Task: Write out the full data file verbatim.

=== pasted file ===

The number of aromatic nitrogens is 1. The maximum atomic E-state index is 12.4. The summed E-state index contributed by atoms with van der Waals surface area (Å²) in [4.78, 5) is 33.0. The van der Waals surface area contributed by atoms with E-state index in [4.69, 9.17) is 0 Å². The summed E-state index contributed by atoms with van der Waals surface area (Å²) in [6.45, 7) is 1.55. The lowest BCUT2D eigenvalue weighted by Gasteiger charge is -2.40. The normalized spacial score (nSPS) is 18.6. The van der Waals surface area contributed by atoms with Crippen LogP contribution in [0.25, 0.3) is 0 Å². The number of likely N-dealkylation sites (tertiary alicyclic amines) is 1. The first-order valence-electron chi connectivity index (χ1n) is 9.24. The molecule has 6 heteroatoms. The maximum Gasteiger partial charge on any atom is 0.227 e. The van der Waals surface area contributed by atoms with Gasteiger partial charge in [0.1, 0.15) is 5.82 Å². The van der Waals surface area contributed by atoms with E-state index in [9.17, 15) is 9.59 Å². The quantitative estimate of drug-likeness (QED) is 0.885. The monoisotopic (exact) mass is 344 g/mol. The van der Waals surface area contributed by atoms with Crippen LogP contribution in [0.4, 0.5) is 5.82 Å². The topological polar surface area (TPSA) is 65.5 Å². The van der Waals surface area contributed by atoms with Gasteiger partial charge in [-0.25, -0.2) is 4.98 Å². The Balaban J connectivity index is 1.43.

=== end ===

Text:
The number of aromatic nitrogens is 1. The maximum atomic E-state index is 12.4. The summed E-state index contributed by atoms with van der Waals surface area (Å²) in [4.78, 5) is 33.0. The van der Waals surface area contributed by atoms with E-state index in [4.69, 9.17) is 0 Å². The summed E-state index contributed by atoms with van der Waals surface area (Å²) in [6.45, 7) is 1.55. The lowest BCUT2D eigenvalue weighted by Gasteiger charge is -2.40. The normalized spacial score (nSPS) is 18.6. The van der Waals surface area contributed by atoms with Crippen LogP contribution in [0.25, 0.3) is 0 Å². The number of likely N-dealkylation sites (tertiary alicyclic amines) is 1. The first-order valence-electron chi connectivity index (χ1n) is 9.24. The molecule has 6 heteroatoms. The maximum Gasteiger partial charge on any atom is 0.227 e. The van der Waals surface area contributed by atoms with Gasteiger partial charge in [0.1, 0.15) is 5.82 Å². The van der Waals surface area contributed by atoms with E-state index in [9.17, 15) is 9.59 Å². The quantitative estimate of drug-likeness (QED) is 0.885. The monoisotopic (exact) mass is 344 g/mol. The van der Waals surface area contributed by atoms with Crippen LogP contribution in [0.4, 0.5) is 5.82 Å². The topological polar surface area (TPSA) is 65.5 Å². The van der Waals surface area contributed by atoms with Gasteiger partial charge in [-0.25, -0.2) is 4.98 Å². The Balaban J connectivity index is 1.43.